- The Food Network & Cooking Channel South Beach Wine & Food Festival is a national, star- studded, five-day destination event showcasing the talents of the world’s most renowned wine and spirits producers, chefs and culinary personalities. Hosted by Southern Glazer’s Wine & Spirits and Florida International University (FIU), the Festival benefits FIU’s Chaplin School of Hospitality & Tourism Management and the Southern Wine & Spirits Beverage Management Center. Each year, more than 1,200 students and volunteers gain invaluable real-world experience with the Festival – which serves as an interactive educational platform for the future leaders of the hospitality industry. To date, the Festival has raised more than $26 million for the School.
- New York City Wine and Food Festival is considered the largest food and wine festival in New York City. With more than 80 events, they are widely recognized for their tastings in celebration of America’s favorite foods, intimate dinners with world-renowned chefs, late night parties, hands-on classes, educational seminars, coveted wine tastings and more. Guests return year after year to sip, swirl and savor world-class cuisine, wine and spirits served up by the industry’s finest and America’s most beloved television chefs all in support of the fight to end hunger. Headed into its 11th year, NYCWFF began as a one-night event, SWEET, in the fall of 2007. In 2008, FestivalFounder and Director, Lee Brian Schrager, launched the inaugural NYCWFF that has quickly grown to mirror its sister Festival, the Food Network & Cooking Channel South Beach Wine & Food Festival. NYCWFF has raised $11.5 million to date to help fight hunger with 100% of the net proceeds benefitting the No Kid Hungry campaign and Food Bank For New York City.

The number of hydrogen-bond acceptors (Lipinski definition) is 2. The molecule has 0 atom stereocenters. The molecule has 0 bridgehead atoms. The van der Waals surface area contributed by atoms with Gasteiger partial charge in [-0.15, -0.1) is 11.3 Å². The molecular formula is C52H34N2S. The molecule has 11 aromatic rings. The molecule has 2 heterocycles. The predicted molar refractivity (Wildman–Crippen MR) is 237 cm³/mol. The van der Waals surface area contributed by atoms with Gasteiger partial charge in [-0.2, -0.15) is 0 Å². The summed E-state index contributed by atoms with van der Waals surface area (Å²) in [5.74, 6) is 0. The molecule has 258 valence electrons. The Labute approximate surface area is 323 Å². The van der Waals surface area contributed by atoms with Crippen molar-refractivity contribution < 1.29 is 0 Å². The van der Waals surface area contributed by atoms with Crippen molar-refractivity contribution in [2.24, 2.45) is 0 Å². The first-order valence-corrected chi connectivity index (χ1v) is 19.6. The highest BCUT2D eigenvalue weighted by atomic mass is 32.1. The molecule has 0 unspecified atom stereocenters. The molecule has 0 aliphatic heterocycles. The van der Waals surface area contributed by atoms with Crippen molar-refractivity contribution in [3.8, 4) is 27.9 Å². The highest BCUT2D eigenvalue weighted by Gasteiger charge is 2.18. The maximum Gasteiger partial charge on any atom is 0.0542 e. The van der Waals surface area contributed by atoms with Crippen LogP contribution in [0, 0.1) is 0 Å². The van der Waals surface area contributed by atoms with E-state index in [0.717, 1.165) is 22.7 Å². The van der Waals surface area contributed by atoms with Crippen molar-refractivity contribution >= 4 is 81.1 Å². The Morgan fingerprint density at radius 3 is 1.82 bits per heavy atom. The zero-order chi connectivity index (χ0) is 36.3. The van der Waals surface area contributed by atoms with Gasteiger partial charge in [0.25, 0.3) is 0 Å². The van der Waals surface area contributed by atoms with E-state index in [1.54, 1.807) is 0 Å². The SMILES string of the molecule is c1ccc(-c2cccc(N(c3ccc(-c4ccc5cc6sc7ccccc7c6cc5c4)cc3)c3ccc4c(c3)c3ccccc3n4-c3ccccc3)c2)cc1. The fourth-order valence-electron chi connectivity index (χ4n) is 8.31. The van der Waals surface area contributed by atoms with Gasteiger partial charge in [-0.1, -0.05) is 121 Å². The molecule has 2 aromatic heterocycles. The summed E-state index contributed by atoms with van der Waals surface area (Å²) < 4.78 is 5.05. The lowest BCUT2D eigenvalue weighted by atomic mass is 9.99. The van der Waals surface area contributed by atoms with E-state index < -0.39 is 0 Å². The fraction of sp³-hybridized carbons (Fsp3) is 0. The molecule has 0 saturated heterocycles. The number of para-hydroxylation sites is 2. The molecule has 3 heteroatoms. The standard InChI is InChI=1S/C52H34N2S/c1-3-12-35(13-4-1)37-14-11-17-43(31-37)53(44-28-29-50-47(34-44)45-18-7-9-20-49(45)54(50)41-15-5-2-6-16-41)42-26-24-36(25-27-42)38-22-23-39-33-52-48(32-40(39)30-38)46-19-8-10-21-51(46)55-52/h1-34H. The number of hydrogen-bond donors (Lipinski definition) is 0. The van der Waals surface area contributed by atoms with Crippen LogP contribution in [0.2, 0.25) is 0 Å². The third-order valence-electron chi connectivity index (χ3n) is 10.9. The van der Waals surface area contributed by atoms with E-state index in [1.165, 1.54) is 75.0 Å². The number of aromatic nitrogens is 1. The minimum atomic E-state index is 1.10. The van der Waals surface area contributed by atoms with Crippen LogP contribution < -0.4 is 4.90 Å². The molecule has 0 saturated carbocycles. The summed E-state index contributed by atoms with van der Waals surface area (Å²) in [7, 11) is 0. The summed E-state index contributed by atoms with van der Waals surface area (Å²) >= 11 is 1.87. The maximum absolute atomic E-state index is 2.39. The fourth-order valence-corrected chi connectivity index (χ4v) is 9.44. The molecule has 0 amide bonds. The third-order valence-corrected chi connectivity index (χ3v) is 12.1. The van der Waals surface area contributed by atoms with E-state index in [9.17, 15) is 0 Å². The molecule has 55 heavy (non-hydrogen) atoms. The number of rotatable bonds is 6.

- Kevin Tien is the co-founder and chef of Himitsu restaurant located in the Petworth neighborhood of Washington DC. He is a two-time James Beard Foundation Award semifinalist and was recently named one of the 10 Best New Chefs for 2018 by Food & Wine Magazine. Tien got his start in the kitchen as a teen, working in his parents' restaurant. He went on to work with some of the best chefs in the country, including James Beard Award-winning Tyson Cole, Aaron Silverman, and Jose Andres. Last year, he opened Himitsu and within just two months was nominated for a James Beard Award. His cuisine is Japanese-inspired, as well as infused with his Vietnamese heritage, creating loud, exciting flavors with expert technique. His accolades include 2017 and 2018 James Beard Foundation "Rising Star Chef" semi-finalist.
- Himitsu is a Japanese-inspired restaurant combining freshness, acidity and herbs. The food relies mainly on Southeast Asian and Latin American flavor profiles. The beverage program focuses equally on curated cocktails and natural, biodynamic, and woman-produced wines. Himitsu’s menu changes slightly, daily. It was named 2017 Bon Appetit’s Best Restaurants in America; Top 50 Finalist and 2017 Eater’s 12 Best New Restaurants in America; and Eater DC Restaurant of the Year 2017.